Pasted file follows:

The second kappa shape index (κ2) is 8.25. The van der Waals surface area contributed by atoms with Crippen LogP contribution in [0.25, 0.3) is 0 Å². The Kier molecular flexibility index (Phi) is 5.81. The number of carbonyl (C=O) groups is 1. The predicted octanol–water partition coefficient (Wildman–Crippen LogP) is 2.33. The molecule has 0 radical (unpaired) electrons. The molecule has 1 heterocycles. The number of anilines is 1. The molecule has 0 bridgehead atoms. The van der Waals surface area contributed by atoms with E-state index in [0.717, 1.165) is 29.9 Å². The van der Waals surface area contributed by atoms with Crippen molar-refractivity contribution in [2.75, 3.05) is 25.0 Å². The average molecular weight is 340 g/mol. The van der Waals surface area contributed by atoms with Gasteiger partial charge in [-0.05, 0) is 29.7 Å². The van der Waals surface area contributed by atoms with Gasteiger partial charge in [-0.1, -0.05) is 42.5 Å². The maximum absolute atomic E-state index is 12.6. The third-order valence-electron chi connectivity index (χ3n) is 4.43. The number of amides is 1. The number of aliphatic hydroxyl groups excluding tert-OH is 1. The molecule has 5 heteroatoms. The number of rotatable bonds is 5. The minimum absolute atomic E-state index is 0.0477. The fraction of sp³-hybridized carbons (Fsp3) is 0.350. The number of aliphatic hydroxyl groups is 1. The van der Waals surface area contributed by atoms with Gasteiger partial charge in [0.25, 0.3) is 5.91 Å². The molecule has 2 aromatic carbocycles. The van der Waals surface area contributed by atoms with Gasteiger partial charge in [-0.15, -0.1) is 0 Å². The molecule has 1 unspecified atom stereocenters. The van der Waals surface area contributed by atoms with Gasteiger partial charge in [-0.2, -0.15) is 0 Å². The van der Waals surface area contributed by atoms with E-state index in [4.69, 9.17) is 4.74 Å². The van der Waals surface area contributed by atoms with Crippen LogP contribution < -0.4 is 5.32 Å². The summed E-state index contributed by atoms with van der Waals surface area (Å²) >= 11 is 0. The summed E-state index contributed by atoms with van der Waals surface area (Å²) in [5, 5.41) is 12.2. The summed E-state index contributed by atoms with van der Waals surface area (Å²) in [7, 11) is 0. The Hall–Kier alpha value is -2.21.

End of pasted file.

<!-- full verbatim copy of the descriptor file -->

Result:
The second kappa shape index (κ2) is 8.25. The van der Waals surface area contributed by atoms with Crippen LogP contribution in [0.25, 0.3) is 0 Å². The Kier molecular flexibility index (Phi) is 5.81. The number of carbonyl (C=O) groups is 1. The predicted octanol–water partition coefficient (Wildman–Crippen LogP) is 2.33. The molecule has 0 radical (unpaired) electrons. The molecule has 1 heterocycles. The number of anilines is 1. The molecule has 0 bridgehead atoms. The van der Waals surface area contributed by atoms with E-state index in [0.717, 1.165) is 29.9 Å². The van der Waals surface area contributed by atoms with Crippen molar-refractivity contribution in [2.75, 3.05) is 25.0 Å². The average molecular weight is 340 g/mol. The van der Waals surface area contributed by atoms with Gasteiger partial charge in [-0.05, 0) is 29.7 Å². The van der Waals surface area contributed by atoms with Gasteiger partial charge in [-0.1, -0.05) is 42.5 Å². The maximum absolute atomic E-state index is 12.6. The third-order valence-electron chi connectivity index (χ3n) is 4.43. The number of amides is 1. The number of aliphatic hydroxyl groups excluding tert-OH is 1. The molecule has 5 heteroatoms. The number of rotatable bonds is 5. The minimum absolute atomic E-state index is 0.0477. The fraction of sp³-hybridized carbons (Fsp3) is 0.350. The number of aliphatic hydroxyl groups is 1. The van der Waals surface area contributed by atoms with Gasteiger partial charge in [0.25, 0.3) is 5.91 Å². The molecule has 2 aromatic carbocycles. The van der Waals surface area contributed by atoms with Gasteiger partial charge in [-0.15, -0.1) is 0 Å². The molecule has 1 unspecified atom stereocenters. The van der Waals surface area contributed by atoms with Gasteiger partial charge in [-0.2, -0.15) is 0 Å². The van der Waals surface area contributed by atoms with E-state index in [4.69, 9.17) is 4.74 Å². The van der Waals surface area contributed by atoms with Crippen LogP contribution < -0.4 is 5.32 Å². The summed E-state index contributed by atoms with van der Waals surface area (Å²) >= 11 is 0. The summed E-state index contributed by atoms with van der Waals surface area (Å²) in [5, 5.41) is 12.2. The summed E-state index contributed by atoms with van der Waals surface area (Å²) in [7, 11) is 0. The Hall–Kier alpha value is -2.21.